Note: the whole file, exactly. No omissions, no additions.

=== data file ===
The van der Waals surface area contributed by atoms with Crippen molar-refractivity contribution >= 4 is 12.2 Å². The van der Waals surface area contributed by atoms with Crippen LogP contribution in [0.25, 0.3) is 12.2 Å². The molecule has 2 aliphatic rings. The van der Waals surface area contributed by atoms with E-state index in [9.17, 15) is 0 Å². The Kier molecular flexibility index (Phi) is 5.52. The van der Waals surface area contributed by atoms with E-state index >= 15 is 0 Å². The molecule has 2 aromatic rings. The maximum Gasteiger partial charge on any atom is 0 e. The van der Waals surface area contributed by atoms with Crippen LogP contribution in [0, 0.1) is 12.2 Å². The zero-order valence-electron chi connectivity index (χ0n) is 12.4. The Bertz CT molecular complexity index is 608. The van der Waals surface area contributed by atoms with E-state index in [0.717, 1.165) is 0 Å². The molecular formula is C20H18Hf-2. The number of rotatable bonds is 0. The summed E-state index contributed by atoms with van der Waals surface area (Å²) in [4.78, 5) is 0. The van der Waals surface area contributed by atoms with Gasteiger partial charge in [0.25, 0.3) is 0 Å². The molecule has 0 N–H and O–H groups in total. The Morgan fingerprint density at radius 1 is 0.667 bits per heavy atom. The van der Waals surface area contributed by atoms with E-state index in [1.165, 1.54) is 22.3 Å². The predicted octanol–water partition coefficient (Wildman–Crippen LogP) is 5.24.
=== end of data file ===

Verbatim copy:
The van der Waals surface area contributed by atoms with Crippen molar-refractivity contribution >= 4 is 12.2 Å². The van der Waals surface area contributed by atoms with Crippen LogP contribution in [0.25, 0.3) is 12.2 Å². The molecule has 2 aliphatic rings. The van der Waals surface area contributed by atoms with E-state index in [9.17, 15) is 0 Å². The Kier molecular flexibility index (Phi) is 5.52. The van der Waals surface area contributed by atoms with E-state index >= 15 is 0 Å². The molecule has 2 aromatic rings. The maximum Gasteiger partial charge on any atom is 0 e. The van der Waals surface area contributed by atoms with Crippen LogP contribution in [0, 0.1) is 12.2 Å². The zero-order valence-electron chi connectivity index (χ0n) is 12.4. The Bertz CT molecular complexity index is 608. The van der Waals surface area contributed by atoms with E-state index in [0.717, 1.165) is 0 Å². The molecular formula is C20H18Hf-2. The number of rotatable bonds is 0. The summed E-state index contributed by atoms with van der Waals surface area (Å²) in [4.78, 5) is 0. The van der Waals surface area contributed by atoms with Gasteiger partial charge in [0.25, 0.3) is 0 Å². The molecule has 0 N–H and O–H groups in total. The Morgan fingerprint density at radius 1 is 0.667 bits per heavy atom. The van der Waals surface area contributed by atoms with E-state index in [1.165, 1.54) is 22.3 Å². The predicted octanol–water partition coefficient (Wildman–Crippen LogP) is 5.24.